So, why? The big automakers resisted any and all change when it came to safety and gas mileage. When Ralph Nader went after GM, and in turn all of Detroit in the 60’s with his book, Unsafe At Any Speed; attacking the dreadful safety record of the Chevy Corvair, the industry knew for a long time the dangers of their products and did little, or nothing; (sound familiar – like big tobacco)? Most every safety innovation and requirement was at first rejected by big auto, but now none of them would want to make a car without seatbelts and air bags because their customers demand them. But gas mileage? Most cars today get about the same, and in many cases worse gas mileage than they did 40, 50, 60 years ago.

The answer? Over time, the government required safety systems in cars and customers came to expect and want more of them. As for gas mileage? The government has made some requirements with the CAFE standards, but the Trump administration, stripped them away. And gas is cheap.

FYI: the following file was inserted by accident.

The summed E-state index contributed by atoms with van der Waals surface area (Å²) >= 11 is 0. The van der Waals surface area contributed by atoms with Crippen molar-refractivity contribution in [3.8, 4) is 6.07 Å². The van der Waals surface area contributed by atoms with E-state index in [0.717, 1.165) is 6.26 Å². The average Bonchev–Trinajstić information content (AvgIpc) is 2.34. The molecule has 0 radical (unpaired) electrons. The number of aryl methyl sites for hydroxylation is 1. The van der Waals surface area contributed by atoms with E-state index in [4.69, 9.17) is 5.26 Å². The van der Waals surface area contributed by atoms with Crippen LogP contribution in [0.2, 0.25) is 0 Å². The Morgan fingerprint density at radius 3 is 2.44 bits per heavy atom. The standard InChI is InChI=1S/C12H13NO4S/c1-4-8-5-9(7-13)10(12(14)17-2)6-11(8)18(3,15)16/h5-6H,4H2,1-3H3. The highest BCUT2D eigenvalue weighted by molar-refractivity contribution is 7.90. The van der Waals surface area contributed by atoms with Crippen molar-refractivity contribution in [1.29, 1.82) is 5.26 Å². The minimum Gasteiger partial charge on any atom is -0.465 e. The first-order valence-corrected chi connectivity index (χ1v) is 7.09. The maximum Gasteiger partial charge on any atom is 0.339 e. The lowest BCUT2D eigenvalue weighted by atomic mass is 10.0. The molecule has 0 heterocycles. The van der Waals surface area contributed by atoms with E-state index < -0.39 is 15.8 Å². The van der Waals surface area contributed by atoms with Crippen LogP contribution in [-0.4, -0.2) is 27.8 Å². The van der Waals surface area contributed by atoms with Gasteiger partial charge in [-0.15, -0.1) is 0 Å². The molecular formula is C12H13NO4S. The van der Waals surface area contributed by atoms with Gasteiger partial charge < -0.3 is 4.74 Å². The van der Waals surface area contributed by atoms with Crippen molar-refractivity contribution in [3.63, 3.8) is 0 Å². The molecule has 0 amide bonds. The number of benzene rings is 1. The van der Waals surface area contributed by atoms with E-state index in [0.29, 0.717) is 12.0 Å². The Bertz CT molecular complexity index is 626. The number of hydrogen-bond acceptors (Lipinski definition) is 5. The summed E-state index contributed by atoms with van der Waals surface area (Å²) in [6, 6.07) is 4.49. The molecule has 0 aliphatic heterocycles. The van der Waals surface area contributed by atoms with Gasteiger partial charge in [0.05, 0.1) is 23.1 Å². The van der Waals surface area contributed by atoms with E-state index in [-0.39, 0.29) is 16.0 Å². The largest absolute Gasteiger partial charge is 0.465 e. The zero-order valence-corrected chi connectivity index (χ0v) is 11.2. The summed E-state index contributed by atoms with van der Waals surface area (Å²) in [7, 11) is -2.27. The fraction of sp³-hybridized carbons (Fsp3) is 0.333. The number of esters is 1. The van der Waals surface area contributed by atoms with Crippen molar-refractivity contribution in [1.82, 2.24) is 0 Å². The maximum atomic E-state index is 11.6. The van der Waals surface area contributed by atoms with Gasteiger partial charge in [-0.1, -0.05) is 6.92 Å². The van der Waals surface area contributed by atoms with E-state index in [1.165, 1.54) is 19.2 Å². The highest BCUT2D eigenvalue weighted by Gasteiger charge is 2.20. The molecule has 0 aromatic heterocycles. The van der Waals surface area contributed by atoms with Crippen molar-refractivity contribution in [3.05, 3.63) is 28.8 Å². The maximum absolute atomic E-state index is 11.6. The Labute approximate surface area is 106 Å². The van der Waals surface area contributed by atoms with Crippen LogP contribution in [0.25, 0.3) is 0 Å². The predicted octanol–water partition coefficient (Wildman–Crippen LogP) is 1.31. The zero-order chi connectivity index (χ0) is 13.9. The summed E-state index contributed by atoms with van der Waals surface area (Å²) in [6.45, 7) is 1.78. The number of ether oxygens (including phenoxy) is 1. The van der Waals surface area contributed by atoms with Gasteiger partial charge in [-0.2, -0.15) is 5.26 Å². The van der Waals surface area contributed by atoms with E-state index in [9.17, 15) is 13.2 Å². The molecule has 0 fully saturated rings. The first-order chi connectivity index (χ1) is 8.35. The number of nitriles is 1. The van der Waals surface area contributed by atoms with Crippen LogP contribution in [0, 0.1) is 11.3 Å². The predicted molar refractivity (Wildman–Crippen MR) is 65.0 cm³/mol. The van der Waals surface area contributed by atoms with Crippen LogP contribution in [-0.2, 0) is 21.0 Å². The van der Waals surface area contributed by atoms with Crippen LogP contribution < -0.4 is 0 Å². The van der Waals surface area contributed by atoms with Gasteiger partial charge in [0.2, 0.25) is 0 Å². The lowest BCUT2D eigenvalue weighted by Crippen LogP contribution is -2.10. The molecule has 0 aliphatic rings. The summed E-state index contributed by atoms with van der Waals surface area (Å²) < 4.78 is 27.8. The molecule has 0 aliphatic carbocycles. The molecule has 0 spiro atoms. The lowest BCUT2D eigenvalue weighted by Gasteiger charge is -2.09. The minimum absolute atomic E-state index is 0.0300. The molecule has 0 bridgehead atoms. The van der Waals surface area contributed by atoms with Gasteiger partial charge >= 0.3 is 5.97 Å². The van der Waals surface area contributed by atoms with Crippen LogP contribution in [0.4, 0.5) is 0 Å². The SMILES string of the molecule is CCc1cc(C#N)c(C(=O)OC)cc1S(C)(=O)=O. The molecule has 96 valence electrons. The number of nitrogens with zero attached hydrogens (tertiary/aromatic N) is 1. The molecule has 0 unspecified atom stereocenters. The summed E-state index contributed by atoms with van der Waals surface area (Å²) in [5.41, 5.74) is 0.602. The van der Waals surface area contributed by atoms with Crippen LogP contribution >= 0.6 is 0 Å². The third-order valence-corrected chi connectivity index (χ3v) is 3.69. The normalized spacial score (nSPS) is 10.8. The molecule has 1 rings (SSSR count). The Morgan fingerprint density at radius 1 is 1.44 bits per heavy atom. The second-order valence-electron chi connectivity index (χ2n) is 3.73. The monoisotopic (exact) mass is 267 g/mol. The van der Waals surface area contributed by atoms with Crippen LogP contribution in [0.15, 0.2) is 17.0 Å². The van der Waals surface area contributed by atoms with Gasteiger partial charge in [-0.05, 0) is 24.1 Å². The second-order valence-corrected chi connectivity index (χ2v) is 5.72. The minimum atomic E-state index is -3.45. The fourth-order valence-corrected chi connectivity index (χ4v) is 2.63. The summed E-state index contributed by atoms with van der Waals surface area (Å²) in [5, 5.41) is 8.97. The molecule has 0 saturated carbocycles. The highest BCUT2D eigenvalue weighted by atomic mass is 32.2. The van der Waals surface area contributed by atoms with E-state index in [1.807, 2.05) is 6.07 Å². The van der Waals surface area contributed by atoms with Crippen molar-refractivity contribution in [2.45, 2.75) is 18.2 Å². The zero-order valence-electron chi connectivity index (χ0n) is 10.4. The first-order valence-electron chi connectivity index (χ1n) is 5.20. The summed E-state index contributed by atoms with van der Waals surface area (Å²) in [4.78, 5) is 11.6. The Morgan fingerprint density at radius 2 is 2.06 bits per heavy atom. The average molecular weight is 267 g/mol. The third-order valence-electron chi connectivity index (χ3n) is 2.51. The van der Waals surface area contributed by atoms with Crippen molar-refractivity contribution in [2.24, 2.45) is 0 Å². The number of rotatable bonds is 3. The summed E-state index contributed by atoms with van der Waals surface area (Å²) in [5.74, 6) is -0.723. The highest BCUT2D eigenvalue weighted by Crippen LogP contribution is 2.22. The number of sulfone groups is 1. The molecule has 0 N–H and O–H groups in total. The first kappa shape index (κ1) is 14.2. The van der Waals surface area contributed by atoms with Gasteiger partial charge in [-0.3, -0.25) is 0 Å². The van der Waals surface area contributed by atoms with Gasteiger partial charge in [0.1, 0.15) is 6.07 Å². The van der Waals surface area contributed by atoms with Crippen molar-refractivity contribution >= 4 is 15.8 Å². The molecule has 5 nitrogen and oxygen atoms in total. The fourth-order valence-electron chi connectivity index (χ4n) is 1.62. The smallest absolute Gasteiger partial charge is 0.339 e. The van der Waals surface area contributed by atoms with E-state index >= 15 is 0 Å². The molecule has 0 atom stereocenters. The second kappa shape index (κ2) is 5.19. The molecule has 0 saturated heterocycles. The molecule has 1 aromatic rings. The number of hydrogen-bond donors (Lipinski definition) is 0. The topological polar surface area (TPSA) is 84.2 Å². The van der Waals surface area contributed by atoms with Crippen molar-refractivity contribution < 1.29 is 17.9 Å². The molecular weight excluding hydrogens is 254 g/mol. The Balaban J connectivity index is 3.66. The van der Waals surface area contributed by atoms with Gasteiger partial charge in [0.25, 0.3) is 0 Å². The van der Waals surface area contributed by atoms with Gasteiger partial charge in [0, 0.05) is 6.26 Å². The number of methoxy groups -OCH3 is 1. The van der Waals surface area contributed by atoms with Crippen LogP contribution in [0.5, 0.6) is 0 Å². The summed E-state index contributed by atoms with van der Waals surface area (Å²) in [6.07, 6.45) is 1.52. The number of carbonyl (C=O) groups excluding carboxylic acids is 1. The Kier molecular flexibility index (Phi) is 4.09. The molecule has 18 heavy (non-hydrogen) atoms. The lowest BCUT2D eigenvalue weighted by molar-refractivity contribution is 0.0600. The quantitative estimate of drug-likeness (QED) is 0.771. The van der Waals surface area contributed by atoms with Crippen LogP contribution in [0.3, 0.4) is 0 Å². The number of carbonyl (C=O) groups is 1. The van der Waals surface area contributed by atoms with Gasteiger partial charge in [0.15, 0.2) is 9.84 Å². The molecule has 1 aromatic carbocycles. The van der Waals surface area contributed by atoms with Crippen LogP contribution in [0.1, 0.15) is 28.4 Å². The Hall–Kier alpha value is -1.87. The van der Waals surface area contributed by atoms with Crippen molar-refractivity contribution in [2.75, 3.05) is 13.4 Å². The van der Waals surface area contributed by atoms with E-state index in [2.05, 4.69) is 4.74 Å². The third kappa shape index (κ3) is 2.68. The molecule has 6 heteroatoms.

The CAFE standards were enacted in the late 70’s as a response to the “oil crises”, ever since then carmakers have slowly increased their fuel efficiency, drip by drip, but not substantially. In 2011, the Obama administration, in collaboration with all the big car makers announced a goal of minimum 54 mpg for all cars and light trucks, by 2025. and in 2018, the Trump administration halted those ambitious goals. What a tragedy.